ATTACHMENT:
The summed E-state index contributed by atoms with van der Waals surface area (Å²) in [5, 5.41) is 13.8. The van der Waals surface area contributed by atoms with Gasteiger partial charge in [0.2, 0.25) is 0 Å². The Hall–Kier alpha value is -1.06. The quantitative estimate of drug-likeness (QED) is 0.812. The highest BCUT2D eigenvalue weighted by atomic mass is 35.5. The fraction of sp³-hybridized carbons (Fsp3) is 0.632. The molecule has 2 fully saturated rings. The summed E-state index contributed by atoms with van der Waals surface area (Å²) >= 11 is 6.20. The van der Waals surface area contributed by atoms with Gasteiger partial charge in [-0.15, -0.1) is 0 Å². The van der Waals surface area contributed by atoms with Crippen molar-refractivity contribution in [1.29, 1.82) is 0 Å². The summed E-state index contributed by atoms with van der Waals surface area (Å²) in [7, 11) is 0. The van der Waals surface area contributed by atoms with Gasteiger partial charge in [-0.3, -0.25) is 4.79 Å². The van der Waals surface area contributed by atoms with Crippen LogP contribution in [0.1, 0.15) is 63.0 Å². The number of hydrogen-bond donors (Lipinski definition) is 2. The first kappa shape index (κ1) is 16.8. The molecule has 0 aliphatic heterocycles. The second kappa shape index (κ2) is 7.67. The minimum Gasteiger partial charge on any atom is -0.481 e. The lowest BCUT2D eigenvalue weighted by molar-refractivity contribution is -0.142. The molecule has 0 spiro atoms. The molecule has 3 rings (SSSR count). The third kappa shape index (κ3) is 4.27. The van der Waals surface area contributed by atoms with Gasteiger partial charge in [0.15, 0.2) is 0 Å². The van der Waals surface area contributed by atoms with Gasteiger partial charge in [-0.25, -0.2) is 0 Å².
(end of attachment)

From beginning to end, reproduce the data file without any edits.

The summed E-state index contributed by atoms with van der Waals surface area (Å²) in [5, 5.41) is 13.8. The van der Waals surface area contributed by atoms with Gasteiger partial charge in [0.2, 0.25) is 0 Å². The Hall–Kier alpha value is -1.06. The quantitative estimate of drug-likeness (QED) is 0.812. The highest BCUT2D eigenvalue weighted by atomic mass is 35.5. The fraction of sp³-hybridized carbons (Fsp3) is 0.632. The molecule has 2 fully saturated rings. The summed E-state index contributed by atoms with van der Waals surface area (Å²) >= 11 is 6.20. The van der Waals surface area contributed by atoms with Gasteiger partial charge in [-0.15, -0.1) is 0 Å². The van der Waals surface area contributed by atoms with Crippen molar-refractivity contribution in [1.29, 1.82) is 0 Å². The summed E-state index contributed by atoms with van der Waals surface area (Å²) in [7, 11) is 0. The van der Waals surface area contributed by atoms with Gasteiger partial charge in [-0.3, -0.25) is 4.79 Å². The van der Waals surface area contributed by atoms with Crippen LogP contribution in [0.1, 0.15) is 63.0 Å². The number of hydrogen-bond donors (Lipinski definition) is 2. The first kappa shape index (κ1) is 16.8. The molecule has 0 aliphatic heterocycles. The second kappa shape index (κ2) is 7.67. The minimum Gasteiger partial charge on any atom is -0.481 e. The lowest BCUT2D eigenvalue weighted by molar-refractivity contribution is -0.142. The molecule has 0 spiro atoms. The molecule has 3 rings (SSSR count). The third kappa shape index (κ3) is 4.27. The van der Waals surface area contributed by atoms with Gasteiger partial charge in [0.15, 0.2) is 0 Å². The van der Waals surface area contributed by atoms with Gasteiger partial charge in [-0.25, -0.2) is 0 Å².